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An Explosive Force: A Multi-Level, Multi-Modal Approach to Organisational Learning.

Langley, Dawn. (2010) An Explosive Force: A Multi-Level, Multi-Modal Approach to Organisational Learning. Doctoral thesis, University of Surrey (United Kingdom)..

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Abstract

Organisational learning is a field that has grown exponentially (Bapuji & Crossan, 2004) in recent years and is characterised by different disciplines and varying underlying assumptions with limited agreement about what it represents (Shipton, 2006). What has emerged from this research is the need for a framework, which extends beyond some of the existing literature that sees organisational learning as rational, planned and cognitive to acknowledge the role of emotions, embodiment and aesthetics. Building on Bateson’s (2000a) levels of learning and Elkjaer’s (2004) ‘third way’ of organisational learning an expanded framework is proposed. Whereas other models have focussed on intentionality and the entity undertaking the learning this study makes a contribution by considering the nature of learning itself in relation to the ‘event’ of organisational turnaround. What is proposed is a multi-level, multi-modai view of organisational learning which acknowledges the importance of context. This gives space for intentional and planned learning as well as the unintentional and spontaneous, the explicit and the tacit. It also responds to the complexities of not-for-profit turnaround by considering causes, content, process and context thereby addressing what has been regarded as a weakness in research in this field to date (Pandit, 2000). Based on an ethnographic study of three publicly funded arts organisations that faced financial crisis this research addresses two questions: What light do the three organisations studied throw on the nature of organisational learning? What was different in the two organisations that survived compared with that which did not? The organisations studied here suggest that organisational learning is always happening but that it occurs at different levels, from automated responses to the potentially explosive paradigm shift, and that the level of learning is context dependent. The two organisations that survived their crises showed evidence of automated and operational learning as well as the ability to reframe their contexts. Whereas the organisation that went into insolvent liquidation seemed unable to respond to a changing context and adapt their learning routines beyond the automated and operational.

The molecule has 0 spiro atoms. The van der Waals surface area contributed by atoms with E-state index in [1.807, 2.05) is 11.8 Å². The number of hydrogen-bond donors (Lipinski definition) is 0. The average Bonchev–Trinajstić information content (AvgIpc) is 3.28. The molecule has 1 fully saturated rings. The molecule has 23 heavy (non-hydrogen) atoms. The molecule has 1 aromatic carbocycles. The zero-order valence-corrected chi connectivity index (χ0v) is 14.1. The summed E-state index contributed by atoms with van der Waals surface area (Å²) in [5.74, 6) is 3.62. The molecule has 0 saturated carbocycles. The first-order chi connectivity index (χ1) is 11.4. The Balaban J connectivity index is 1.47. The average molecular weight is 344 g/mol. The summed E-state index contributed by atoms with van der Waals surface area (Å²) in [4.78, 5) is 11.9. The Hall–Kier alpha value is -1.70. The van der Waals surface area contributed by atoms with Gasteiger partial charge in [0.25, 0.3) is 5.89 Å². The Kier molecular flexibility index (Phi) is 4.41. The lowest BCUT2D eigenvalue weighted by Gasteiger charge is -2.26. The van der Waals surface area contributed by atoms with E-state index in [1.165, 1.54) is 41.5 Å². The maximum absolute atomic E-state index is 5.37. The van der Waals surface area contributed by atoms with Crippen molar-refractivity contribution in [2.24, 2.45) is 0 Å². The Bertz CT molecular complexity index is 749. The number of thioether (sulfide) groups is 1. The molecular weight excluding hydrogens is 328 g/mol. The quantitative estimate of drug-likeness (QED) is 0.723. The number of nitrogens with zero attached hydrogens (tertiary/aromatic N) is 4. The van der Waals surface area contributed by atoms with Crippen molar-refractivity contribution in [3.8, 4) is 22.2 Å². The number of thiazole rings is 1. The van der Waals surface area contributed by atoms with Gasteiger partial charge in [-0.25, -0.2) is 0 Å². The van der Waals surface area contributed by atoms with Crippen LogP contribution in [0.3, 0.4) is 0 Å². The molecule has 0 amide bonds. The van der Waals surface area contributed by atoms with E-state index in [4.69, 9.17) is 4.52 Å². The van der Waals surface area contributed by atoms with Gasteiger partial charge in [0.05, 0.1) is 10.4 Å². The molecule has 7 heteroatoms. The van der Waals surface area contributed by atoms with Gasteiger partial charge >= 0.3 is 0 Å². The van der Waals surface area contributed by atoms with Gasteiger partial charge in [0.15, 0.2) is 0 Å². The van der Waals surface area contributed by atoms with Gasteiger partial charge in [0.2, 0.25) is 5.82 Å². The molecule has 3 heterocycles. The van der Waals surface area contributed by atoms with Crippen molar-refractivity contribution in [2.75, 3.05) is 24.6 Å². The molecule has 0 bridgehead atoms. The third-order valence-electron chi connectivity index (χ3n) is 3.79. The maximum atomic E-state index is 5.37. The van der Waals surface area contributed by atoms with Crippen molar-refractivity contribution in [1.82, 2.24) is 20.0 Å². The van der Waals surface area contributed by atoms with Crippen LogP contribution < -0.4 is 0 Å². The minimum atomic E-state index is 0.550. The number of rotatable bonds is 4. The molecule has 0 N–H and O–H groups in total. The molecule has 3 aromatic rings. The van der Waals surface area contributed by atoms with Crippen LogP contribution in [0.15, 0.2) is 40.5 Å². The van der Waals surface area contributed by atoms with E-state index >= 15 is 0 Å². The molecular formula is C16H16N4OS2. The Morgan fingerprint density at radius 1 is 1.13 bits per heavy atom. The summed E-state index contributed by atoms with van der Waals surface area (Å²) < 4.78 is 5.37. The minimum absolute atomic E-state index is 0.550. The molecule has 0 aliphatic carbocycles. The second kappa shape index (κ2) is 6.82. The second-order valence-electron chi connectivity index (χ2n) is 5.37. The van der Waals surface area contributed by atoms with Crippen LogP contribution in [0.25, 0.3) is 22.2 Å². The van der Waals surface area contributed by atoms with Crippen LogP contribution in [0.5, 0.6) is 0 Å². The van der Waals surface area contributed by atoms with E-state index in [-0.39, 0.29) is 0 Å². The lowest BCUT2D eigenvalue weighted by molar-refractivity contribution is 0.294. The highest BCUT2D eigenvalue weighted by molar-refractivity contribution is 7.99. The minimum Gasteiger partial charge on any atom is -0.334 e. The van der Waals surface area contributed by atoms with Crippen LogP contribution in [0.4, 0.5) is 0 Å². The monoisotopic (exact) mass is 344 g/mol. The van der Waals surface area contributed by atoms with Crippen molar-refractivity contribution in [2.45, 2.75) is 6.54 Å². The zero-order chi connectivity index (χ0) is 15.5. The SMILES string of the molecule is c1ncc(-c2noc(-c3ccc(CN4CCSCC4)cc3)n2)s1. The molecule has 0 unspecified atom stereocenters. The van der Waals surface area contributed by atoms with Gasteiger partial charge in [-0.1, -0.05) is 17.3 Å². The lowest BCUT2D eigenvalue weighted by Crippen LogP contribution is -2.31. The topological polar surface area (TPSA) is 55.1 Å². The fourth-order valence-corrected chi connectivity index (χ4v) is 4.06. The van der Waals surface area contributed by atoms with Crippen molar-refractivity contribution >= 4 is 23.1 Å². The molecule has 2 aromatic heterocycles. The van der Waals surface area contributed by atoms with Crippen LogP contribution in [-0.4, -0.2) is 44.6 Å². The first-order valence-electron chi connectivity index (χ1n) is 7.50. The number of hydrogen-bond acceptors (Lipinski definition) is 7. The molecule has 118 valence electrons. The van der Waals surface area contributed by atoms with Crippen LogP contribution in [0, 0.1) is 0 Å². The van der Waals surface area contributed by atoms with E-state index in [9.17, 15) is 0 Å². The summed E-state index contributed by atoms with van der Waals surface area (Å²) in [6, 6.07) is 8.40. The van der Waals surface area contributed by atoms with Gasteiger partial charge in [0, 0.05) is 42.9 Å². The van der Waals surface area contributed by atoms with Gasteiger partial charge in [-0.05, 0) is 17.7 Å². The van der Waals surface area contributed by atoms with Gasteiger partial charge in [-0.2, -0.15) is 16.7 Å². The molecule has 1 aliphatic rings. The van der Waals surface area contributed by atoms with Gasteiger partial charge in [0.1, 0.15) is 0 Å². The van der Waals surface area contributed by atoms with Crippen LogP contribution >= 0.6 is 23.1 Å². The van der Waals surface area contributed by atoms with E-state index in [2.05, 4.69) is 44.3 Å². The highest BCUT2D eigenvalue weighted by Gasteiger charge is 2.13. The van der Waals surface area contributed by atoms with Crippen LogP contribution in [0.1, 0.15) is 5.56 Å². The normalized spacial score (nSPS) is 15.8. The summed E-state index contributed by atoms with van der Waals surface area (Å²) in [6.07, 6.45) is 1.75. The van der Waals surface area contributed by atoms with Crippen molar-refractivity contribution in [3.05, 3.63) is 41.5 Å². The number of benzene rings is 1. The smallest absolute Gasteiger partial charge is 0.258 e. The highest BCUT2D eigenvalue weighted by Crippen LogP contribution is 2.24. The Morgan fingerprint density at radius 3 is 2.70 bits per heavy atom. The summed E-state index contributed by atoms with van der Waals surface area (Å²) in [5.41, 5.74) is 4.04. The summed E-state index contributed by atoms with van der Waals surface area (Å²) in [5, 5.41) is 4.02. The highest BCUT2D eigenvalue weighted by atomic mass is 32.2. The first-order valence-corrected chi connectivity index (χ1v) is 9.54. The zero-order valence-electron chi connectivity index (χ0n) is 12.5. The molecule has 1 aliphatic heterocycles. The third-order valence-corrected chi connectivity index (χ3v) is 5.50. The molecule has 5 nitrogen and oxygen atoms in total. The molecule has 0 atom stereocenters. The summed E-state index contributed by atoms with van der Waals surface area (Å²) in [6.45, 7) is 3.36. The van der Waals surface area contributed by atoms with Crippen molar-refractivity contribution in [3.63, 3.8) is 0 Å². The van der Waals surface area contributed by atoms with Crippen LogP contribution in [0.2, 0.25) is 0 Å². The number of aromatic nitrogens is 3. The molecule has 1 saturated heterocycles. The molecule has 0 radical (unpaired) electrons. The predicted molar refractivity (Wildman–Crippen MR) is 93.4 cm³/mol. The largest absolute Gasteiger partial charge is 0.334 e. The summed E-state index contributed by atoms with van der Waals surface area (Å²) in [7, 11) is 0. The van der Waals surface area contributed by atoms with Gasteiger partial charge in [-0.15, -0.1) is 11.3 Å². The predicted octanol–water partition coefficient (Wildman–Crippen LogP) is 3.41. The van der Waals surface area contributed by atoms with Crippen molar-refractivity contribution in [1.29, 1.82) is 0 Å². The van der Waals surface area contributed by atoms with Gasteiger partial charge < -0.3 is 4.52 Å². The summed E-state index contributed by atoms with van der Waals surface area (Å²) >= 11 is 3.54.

Item Type: Thesis (Doctoral)
Divisions : Theses
Authors : Langley, Dawn.
Date : 2010
Additional Information : Thesis (Ph.D.)--University of Surrey (United Kingdom), 2010.
Depositing User : EPrints Services
Date Deposited : 06 May 2020 12:15
Last Modified : 06 May 2020 12:17
URI: http://epubs.surrey.ac.uk/id/eprint/855771

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